Smart glasses are a fascinating concept. As far back as the 20th century, science fiction and literature imagined a world where wearable technology could enhance our quality of life. Now we see smart glasses available in the retail market with a range of augmented reality (AR) features included. Such features usually mean one of the lenses of glasses can recreate screens and features you see on your smartphone, like navigation for maps, flashing up notifications to you about traffic or text messages and some web content, plus music or video content.
Communication professionals will be able to record impromptu video content from presentations and meetings at all organizational levels and to use some of this in storytelling activities for employees and for social media.
Thanks to the endless possibilities of this advanced wearable tech, the market for smart glasses has skyrocketed and will continue to grow in the next few years. A report on the global smart glasses market by ReportLinker notes that the market was valued at USD219 million (AUD348 million) in 2022, and will grow at a rate of 9.5% through 2028. Younger generations have been driving the market, interested in this cutting-edge tech with diverse applications and uses.
Today, smart devices are mainly used to connect on social media, and the latest string of smart glasses is incorporating features that build on that interconnectedness – not only with the other devices in a consumer’s ecosystem but with the broader community around them. Our article on “Six Rules for Using Social Media in Marketing Communication” outlined the need for brands to cultivate meaningful relationships with audiences. Communication professionals can prepare for this demographic shift towards more immersive smart wearables by understanding their potential applications in social media use.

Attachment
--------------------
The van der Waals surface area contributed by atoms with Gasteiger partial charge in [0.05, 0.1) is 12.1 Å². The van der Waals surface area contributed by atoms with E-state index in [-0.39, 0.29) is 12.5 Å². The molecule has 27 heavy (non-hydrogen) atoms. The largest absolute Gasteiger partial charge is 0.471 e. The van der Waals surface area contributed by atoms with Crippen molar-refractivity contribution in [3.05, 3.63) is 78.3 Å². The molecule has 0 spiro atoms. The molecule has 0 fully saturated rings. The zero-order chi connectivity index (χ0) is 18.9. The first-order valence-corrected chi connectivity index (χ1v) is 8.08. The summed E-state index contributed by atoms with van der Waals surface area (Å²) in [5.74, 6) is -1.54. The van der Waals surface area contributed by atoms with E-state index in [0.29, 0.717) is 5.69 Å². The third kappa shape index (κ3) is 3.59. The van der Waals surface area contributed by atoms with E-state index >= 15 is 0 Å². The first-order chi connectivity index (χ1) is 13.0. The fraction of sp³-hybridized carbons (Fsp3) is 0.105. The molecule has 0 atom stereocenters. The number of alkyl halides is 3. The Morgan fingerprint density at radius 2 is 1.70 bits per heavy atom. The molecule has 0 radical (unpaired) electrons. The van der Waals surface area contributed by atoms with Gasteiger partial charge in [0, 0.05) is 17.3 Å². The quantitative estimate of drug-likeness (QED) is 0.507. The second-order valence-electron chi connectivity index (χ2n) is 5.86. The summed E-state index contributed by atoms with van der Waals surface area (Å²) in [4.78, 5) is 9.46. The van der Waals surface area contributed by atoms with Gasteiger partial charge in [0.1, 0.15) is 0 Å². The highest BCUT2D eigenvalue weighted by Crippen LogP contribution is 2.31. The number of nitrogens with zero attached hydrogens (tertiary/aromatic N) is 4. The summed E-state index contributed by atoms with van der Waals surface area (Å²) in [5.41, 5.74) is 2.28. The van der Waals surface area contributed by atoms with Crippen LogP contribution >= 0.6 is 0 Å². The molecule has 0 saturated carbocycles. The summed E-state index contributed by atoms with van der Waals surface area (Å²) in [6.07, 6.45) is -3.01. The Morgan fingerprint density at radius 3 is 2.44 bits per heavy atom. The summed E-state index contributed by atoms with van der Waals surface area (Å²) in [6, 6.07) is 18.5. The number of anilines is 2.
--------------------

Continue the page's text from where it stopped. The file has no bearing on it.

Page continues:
The advent of smart glasses
Smart glasses come equipped with capabilities similar to that of a smartphone or computer, from image and video capturing to voice detection, commands, and more. Legacy tech juggernauts like Google and Meta have led the charge, but the world is also seeing sleeker versions from fashion-forward companies. Of all the major designer brands, Ray-Ban sunglasses were among the first to upgrade to smart technology. The Original Wayfarer Classic was one of the first models to move away from metal and sport an acetate frame, and the silhouette has been well-loved since 1952. Today, it’s been modernized via a partnership with Meta to include a 12 MP camera and social media live-streaming capabilities. This changes the game for on-the-go documentation, both for consumers who want to keep their hands free to enjoy their day and for busy PR pros covering events.
The world was introduced to mainstream augmented reality (AR) models in recent years, but modern AR devices have already spurred interest about their implications in daily life. People have enjoyed AR through social media filters and multiplayer games like Pokémon GO, but the proliferation of smart glasses has opened up more practical applications. The TCL RayNeo X2 AR glasses give users access to an even wider world of social media that transcends languages. While a user reads a post or listens to a video in another language, it can translate visual text and display subtitles from several languages in real-time. This allows users to get deeper context on global issues and trends – and could be a valuable analysis tool for PR professionals conducting market research, gathering feedback from international consumers, and more.
As technology advances, smart glasses may become as invaluable to the general public as smartphones, especially as AR, AI, and VR revolutionize social media use. Alert communicators can capitalize on these developments to use in their professional role. Exciting possibilities ahead!